Here are a few investment concepts to familiarize yourself with:
Passive Investment Strategy
Active Investment Strategy
Rule of 4%
Below is a list of the most common investment compensation structures
1) No Load Mutual Funds and ETF's - There are a number of high quality no load mutual fund company's that have low costs and lot of options. You can select an asset allocation that meets you needs based on risk tolerance and stage of life. This method is going to be more hands on and require some level of comfort and knowledge on your part. This is the self serve route. You can use Money Magazine, Kiplingers Personal Finance for a good list of funds they recommend. This is what I do personally and try to model my investing on the advice of Jack Bogle. I also use method 4 below for funds I'm a fiduciary for.
2) Mutual Funds with a sales load (commission) - You will meet with an investment professional that will make recommendations on how to invest your money. They are compensated based on the funds you purchase via whats called a "sales load" usually up to 5.25%. This is the most common way, according to the Money Magazine article above, that Dave Ramsey's ELPS are compensated. You need to screen for the heart of a teacher not a salesman here. If you think they would be selling used cars if they weren't selling mutual funds, run! This person will not have a legal fiduciary responsibility to you. A fiduciary is required to put the clients interests first and this is a good thing.
3) Fee based financial adviser - The financial adviser charges for their advice. Usually an hourly rate. This separates the advice and compensation components of the relationship. It would not be unusual for the adviser to act as a fiduciary and be willing to commit to this in writing. For a list of fee based advisers please visit: http://www.napfa.org/
4) Percent of assets under management financial adviser - The financial adviser charges a fee for their services based on a percentage of your assets. The fee can be up to 1.5%. This fee is received regardless of performance of your investments. Depending on the types of investments the adviser is selecting your total cost of advise can exceed 2%. The advisory may or may not be acting as a fiduciary with this structure. I recommend one that is a fiduciary. I also use this method.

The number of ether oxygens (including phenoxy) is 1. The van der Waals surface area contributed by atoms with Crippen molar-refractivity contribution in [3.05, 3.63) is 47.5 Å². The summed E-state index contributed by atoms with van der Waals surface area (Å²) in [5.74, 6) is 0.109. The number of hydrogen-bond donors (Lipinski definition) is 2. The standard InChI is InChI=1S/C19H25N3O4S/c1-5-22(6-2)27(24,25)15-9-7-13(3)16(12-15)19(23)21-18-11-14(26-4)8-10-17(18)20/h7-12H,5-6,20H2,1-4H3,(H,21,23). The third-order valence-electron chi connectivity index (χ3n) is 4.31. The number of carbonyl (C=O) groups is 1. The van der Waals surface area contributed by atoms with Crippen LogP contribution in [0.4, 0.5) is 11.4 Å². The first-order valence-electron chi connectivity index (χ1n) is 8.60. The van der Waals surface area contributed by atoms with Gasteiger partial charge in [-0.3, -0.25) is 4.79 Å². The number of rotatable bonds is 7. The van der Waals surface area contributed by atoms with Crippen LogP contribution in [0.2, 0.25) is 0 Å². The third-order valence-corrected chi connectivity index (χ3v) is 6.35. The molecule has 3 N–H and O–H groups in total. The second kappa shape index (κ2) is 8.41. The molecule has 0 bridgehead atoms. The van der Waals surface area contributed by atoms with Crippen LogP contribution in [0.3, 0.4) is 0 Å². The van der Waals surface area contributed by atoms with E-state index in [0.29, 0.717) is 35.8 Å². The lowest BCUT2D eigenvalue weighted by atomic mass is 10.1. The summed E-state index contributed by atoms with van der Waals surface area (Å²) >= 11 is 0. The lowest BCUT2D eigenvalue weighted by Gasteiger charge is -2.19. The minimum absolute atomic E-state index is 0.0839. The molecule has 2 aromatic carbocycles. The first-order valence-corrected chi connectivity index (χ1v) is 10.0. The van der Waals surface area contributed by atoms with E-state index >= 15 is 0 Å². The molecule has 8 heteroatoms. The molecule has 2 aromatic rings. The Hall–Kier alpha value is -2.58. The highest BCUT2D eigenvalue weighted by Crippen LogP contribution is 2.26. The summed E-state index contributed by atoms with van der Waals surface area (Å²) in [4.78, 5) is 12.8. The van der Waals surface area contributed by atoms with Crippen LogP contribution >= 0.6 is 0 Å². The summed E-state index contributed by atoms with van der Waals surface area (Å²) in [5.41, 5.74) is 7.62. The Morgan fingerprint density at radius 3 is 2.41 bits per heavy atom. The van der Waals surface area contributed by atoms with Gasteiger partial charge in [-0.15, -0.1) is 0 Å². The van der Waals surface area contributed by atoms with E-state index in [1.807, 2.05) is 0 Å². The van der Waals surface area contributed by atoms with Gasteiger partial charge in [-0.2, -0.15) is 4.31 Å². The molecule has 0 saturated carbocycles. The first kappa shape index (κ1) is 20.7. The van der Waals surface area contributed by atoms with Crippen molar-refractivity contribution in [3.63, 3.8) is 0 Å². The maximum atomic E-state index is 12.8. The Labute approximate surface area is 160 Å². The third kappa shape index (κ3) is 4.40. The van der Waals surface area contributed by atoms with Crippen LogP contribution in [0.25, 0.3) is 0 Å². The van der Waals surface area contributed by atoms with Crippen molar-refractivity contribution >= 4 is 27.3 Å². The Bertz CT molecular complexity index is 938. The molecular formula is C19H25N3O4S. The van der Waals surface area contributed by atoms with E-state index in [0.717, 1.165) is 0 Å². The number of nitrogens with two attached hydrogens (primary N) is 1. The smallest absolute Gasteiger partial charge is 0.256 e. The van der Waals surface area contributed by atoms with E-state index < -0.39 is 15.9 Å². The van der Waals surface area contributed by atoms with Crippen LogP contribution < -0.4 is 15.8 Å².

If you have assets to invest outside your employer sponsored retirement plan this can be a complicated and emotional decision. There are very sophisticated companies and investment professionals competing for your patronage. I encourage you to go slow and make your decision based on research and information, not emotion or fear. There is no one size fits all answer. Regardless of which investment option is best for your situation being actively involved in the decision process is critical.
If you are a FPU graduate or attendee and want to check out the new FPU format we would love to have you join us. Its a great opportunity to jump start your Total Money Makeover. You do not need any new materials to attend. If you want the updated workbook they are available to FPU members that purchased the previous membership kit. These are not available at the Dave Ramsey store and are only available through host FPU locations. I put up a mini-store here to purchase online. You can pick it up on the first night of class. Sorry no shipping. Purchase Here
This article is a good one for parents with college age kids, like me. Interesting stuff.
(Money Magazine) You've pored through financial aid forms, knocked the priciest schools off your list, reviewed borrowing options, and nudged your kid to think more about engineering and less about English lit. So you figure you've got this college thing under control. Not quite. Those expensive schools you ruled out? They might actually cost you less in the long run than some cheaper private or public institutions.
The federal loans for parents you're looking at so your kid doesn't graduate with debt? They may not be a better choice after all. As for thinking a technical major will be more helpful to Junior than a liberal arts degree ... sorry, it doesn't always turn out that way.
Even among savvy parents, myths and misinformation abound. Yet with the average four-year tab ranging from $71,500 at in-state public colleges to $240,000 at elite private schools, the last thing you need is to pay more than necessary, borrow more than you can handle, or pass up a college that can provide a great education at an affordable price.
What follow are the straight facts you need to make smart college choices.
READ MORE AT LINK BELOW
Do you need help developing and implementing your personal financial plan? Attending FPU is the #1 catalysis to people beginning to win with money. Please visit our class info page and register to attend. Sometimes another set of eyes to help you unpack your personal plan is needed. The first step to getting this help is completing the Pre-Work forms. Once we receive the completed forms one of our Dave Ramsey Certified Coaches will review and be in contact with you.
Dave Smith is part of the KCC finance staff and a Dave Ramsey Certified Coach.